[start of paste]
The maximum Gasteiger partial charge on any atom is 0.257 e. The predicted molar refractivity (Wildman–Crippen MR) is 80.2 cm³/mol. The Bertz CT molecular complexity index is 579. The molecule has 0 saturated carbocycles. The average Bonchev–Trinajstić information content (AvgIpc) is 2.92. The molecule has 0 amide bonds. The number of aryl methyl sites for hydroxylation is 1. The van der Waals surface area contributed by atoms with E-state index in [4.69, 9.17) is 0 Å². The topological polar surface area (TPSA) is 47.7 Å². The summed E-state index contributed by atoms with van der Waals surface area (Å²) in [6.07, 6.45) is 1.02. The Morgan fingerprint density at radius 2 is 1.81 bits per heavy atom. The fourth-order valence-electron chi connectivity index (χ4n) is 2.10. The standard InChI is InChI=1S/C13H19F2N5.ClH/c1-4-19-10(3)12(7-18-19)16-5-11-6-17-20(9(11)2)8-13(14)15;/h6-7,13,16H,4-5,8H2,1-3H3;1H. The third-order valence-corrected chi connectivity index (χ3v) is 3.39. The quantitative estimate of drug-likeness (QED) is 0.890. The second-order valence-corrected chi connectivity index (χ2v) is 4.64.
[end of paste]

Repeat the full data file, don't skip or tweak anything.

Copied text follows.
The maximum Gasteiger partial charge on any atom is 0.257 e. The predicted molar refractivity (Wildman–Crippen MR) is 80.2 cm³/mol. The Bertz CT molecular complexity index is 579. The molecule has 0 saturated carbocycles. The average Bonchev–Trinajstić information content (AvgIpc) is 2.92. The molecule has 0 amide bonds. The number of aryl methyl sites for hydroxylation is 1. The van der Waals surface area contributed by atoms with E-state index in [4.69, 9.17) is 0 Å². The topological polar surface area (TPSA) is 47.7 Å². The summed E-state index contributed by atoms with van der Waals surface area (Å²) in [6.07, 6.45) is 1.02. The Morgan fingerprint density at radius 2 is 1.81 bits per heavy atom. The fourth-order valence-electron chi connectivity index (χ4n) is 2.10. The standard InChI is InChI=1S/C13H19F2N5.ClH/c1-4-19-10(3)12(7-18-19)16-5-11-6-17-20(9(11)2)8-13(14)15;/h6-7,13,16H,4-5,8H2,1-3H3;1H. The third-order valence-corrected chi connectivity index (χ3v) is 3.39. The quantitative estimate of drug-likeness (QED) is 0.890. The second-order valence-corrected chi connectivity index (χ2v) is 4.64.